To cut all this short, it was a perspective that gave me reason to see the falling apart of the plans engraved into 2012 as anything but a mistake made; that now I could resume my creation of art, without feeling the pressure than I somehow ought to be more. But the rebuilding needs to be slow, like a physical healing process – just because you think you are fully healed it doesn’t mean you are. To go back out into the world too soon, well, this results in stumbling over obstacles that you’d have been floating safely over if you’d left it long enough.

I tried to understand what made me make think I was ready prematurely.

Social media has encroached so far into our lives that its omnipresence has made us blind to our total loss of privacy. The philosopher Martin Heidegger wrote of ‘falling into the world’, losing our ability to be philosophical, being unable to listen to our Being through the din made by society’s asks of us. Heidegger never lived to see the coming on the information-technology age. In this age (the ‘Facebook-age’- such naming of an era may yet prove to be not satirical and ironic at all) it is now almost impossible to refrain from ‘falling into the world’ in our very spaces of privacy.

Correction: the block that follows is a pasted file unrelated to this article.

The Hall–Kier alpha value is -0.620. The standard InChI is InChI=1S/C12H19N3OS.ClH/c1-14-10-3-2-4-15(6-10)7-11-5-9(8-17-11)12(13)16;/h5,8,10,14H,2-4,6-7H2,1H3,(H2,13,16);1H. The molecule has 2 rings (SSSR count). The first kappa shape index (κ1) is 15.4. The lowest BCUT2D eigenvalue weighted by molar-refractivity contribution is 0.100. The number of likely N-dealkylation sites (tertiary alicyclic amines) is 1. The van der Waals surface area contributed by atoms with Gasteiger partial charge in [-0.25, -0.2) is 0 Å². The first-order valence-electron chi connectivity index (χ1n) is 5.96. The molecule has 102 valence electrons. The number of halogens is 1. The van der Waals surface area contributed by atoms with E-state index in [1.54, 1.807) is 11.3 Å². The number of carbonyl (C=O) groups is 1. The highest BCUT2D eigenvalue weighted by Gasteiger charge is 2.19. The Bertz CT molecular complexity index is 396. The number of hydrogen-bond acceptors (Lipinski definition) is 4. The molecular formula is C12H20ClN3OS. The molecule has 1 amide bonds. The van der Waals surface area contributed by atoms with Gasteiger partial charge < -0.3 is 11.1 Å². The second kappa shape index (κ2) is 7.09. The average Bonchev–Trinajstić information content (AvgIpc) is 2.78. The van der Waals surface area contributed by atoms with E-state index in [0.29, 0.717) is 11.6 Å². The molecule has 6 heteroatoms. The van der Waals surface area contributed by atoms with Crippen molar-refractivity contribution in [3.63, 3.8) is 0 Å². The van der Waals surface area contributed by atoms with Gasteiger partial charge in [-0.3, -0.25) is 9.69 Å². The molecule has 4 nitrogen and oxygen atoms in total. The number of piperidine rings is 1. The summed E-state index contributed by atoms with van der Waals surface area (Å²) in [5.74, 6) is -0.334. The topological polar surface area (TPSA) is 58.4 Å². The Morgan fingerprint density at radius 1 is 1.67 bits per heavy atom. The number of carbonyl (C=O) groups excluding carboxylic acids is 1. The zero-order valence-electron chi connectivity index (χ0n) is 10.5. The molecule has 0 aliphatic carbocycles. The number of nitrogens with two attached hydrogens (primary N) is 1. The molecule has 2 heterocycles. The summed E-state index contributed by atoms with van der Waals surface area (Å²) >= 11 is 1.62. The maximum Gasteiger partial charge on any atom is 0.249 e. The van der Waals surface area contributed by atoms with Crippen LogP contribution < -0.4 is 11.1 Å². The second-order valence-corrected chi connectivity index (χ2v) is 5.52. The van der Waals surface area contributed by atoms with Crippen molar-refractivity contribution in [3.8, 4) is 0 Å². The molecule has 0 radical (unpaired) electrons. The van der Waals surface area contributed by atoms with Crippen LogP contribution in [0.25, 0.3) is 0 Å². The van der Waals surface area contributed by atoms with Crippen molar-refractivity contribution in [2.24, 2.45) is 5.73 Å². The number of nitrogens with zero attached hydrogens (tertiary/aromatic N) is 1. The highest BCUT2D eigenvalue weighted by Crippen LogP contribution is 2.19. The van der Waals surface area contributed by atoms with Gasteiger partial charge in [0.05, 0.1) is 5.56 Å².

Marc Augé wrote about this inversion in his book Non-Places, mapping the cultural logic that has landed us in the Facebook age, Augé Writes that the “[t]he individual, finally, is decentred in a sense from himself. He has instruments that place him in constant contact with the remotest parts of the outside world. Portable telephones are also cameras, able to capture still or moving images; they are also televisions and computers. The individual can thus live rather oddly in an intellectual, musical, or visual environment that is wholly independent of his immediate physical surroundings” One is surrounded by communication in the places they retreat to, and I now find myself going outside into the street to be alone with my thoughts. Finding it hard to tune out of the social media world, within a couple of weeks I have found my mind running on overtime. I didn’t have time to ground myself in a philosophically stable place, and my mind was ‘falling into the world’ with tonnes of stored-up energy that should have released at a much slower rate.